Ecology can be defined as the study of the relationships of organisms with their living and nonliving environment. Most ecologists are interested in questions involving the natural environment. Increasingly, however, ecologists are concerned about degradation associated with the ecological effects of humans and their activities. Ultimately, ecological knowledge will prove to be fundamental to the design of systems of resource use and management that will be capable of sustaining humans over the longer term, while also sustaining other species and natural ecosystems.
The subject matter of ecology is the relationships of organisms with their biological and nonliving environment. These are complex, reciprocal interactions; organisms are influenced by their environment, but they also cause environmental change, and are components of the environment of other organisms.
Ecology can also be considered to be the study of the factors that influence the distribution and abundance of organisms. Ecology originally developed from natural history, which deals with the richness and environmental relationships of life, but in a non-quantitative manner.
Although mostly a biological subject, ecology also draws upon other sciences, including chemistry, physics, geology, mathematics, computer science, and others. Often, ecologists must also deal with socioeconomic issues, because of the rapidly increasing importance of human impacts on the environment. Because it draws upon knowledge and information from so many disciplines, ecology is a highly interdisciplinary field.
The biological focus of ecology is apparent from the fact that most ecologists spend much of their time engaged in studies of organisms. Examples of common themes of ecological research include: (1) the physical and physiological adaptations of organisms to their environment, (2) patterns of the distribution of organisms in space, and how these are influenced by environmental factors, and (3) changes in the abundance of organisms over time, and the environmental influences on these dynamics.
The universe can be organized along a spectrum of levels according to spatial scale. Ordered from the extremely small to the extremely large, these levels of integration are: subatomic particles ... atoms ... molecules ... molecular mixtures ... tissues ... organs ... individual organisms ... populations of individuals ... communities of populations ... ecological landscapes ... the biosphere ... the solar system ... the galaxy ... the universe. Within this larger scheme, the usual realm of ecology involves the levels ranging from (and including) individual organisms through to the biosphere. These elements of the ecological hierarchy are described below in more detail.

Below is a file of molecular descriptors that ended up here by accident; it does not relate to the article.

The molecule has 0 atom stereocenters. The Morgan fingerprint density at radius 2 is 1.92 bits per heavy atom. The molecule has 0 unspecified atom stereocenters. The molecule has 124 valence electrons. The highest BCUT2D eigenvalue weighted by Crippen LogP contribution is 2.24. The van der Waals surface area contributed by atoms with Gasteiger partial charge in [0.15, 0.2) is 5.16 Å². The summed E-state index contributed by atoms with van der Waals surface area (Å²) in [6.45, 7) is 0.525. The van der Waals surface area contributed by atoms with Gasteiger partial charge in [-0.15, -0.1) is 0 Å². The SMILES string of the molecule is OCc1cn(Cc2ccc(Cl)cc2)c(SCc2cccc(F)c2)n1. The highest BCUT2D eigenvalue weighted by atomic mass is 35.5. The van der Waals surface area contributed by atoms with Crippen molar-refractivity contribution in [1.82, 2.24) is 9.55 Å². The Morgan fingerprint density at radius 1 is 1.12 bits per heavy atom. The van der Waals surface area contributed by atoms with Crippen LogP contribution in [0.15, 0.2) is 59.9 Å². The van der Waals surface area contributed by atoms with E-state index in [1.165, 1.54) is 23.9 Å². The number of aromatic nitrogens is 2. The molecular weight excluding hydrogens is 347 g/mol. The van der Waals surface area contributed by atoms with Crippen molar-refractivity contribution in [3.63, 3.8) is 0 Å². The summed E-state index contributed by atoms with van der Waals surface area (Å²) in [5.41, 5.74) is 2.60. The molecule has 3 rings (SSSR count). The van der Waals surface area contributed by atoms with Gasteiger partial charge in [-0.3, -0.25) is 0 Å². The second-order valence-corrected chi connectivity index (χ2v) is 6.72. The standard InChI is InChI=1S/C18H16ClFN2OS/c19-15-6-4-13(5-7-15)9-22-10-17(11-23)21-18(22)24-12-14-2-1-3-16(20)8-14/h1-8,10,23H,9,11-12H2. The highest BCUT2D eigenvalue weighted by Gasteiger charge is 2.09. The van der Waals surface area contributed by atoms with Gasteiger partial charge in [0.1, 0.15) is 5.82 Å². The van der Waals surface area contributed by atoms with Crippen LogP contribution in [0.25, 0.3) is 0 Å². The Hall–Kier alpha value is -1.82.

In the ecological and evolutionary contexts, an individual is a particular, distinct organism, with a unique complement of genetic information encoded in DNA. (Note that although some species reproduce by nonsexual means, they are not exceptions to the genetic uniqueness of evolutionary individuals.) The physical and physiological attributes of individuals are a function of (1) their genetically defined capabilities, known as the genotype, and (2) environmental influences, which affect the actual expression of the genetic capabilities, known as the phenotype. Individuals are the units that are "selected" for (or against) during evolution.
A population is an aggregation of individuals of the same species that are actively interbreeding, or exchanging genetic information. Evolution refers to changes over time in the aggregate genetic information of a population. Evolution can occur as a result of random "drift," as directional selection in favor of advantageous phenotypes, or as selection against less well-adapted genotypes.
An ecological community is an aggregation of populations thar are interacting physically, chemically, and behavioral in the same place. Strictly speaking, a community consists of all plant, animal, and microbial populations occurring together on a site. Often, however, ecologists study functional "communities" of similar organisms, for example, bird or plant communities.
This level of ecological organization refers to an aggregation of communities on a larger area of terrain. Sometimes, ecological units are classified on the basis of their structural similarity, even though their actual species may differ among widely displaced locations. A biome is such a unit, examples of which include alpine and arctic tundra, boreal forest, deciduous forest, prairie, desert, and tropical rainforest.
The biosphere is the integration of all life on Earth, and is spatially defined by the occurrence of living organisms. The biosphere is the only place in the universe known to naturally support life.